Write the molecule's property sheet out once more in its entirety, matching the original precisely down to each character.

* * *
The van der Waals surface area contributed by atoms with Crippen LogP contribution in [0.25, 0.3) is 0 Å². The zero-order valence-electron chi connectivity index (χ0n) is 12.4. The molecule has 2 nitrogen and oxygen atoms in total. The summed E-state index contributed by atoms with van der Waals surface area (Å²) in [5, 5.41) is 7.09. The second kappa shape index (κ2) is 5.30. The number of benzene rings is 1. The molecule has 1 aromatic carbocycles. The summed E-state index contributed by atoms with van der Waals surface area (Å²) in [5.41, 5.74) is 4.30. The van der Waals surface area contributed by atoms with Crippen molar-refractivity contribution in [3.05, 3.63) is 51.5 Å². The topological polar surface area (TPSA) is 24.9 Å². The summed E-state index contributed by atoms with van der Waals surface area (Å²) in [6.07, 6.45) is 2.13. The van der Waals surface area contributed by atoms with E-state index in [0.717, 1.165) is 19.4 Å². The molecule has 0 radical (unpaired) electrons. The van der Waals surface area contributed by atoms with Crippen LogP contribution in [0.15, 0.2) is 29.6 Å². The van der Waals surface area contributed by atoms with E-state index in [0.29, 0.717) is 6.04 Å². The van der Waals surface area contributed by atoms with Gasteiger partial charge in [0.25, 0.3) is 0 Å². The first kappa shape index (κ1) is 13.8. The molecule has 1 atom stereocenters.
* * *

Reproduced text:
The van der Waals surface area contributed by atoms with Crippen LogP contribution in [0.25, 0.3) is 0 Å². The zero-order valence-electron chi connectivity index (χ0n) is 12.4. The molecule has 2 nitrogen and oxygen atoms in total. The summed E-state index contributed by atoms with van der Waals surface area (Å²) in [5, 5.41) is 7.09. The second kappa shape index (κ2) is 5.30. The number of benzene rings is 1. The molecule has 1 aromatic carbocycles. The summed E-state index contributed by atoms with van der Waals surface area (Å²) in [5.41, 5.74) is 4.30. The van der Waals surface area contributed by atoms with Crippen molar-refractivity contribution in [3.05, 3.63) is 51.5 Å². The topological polar surface area (TPSA) is 24.9 Å². The summed E-state index contributed by atoms with van der Waals surface area (Å²) in [6.07, 6.45) is 2.13. The van der Waals surface area contributed by atoms with E-state index in [0.717, 1.165) is 19.4 Å². The molecule has 0 radical (unpaired) electrons. The van der Waals surface area contributed by atoms with Crippen LogP contribution in [0.15, 0.2) is 29.6 Å². The van der Waals surface area contributed by atoms with E-state index in [0.29, 0.717) is 6.04 Å². The van der Waals surface area contributed by atoms with Gasteiger partial charge in [0.25, 0.3) is 0 Å². The first kappa shape index (κ1) is 13.8. The molecule has 1 atom stereocenters.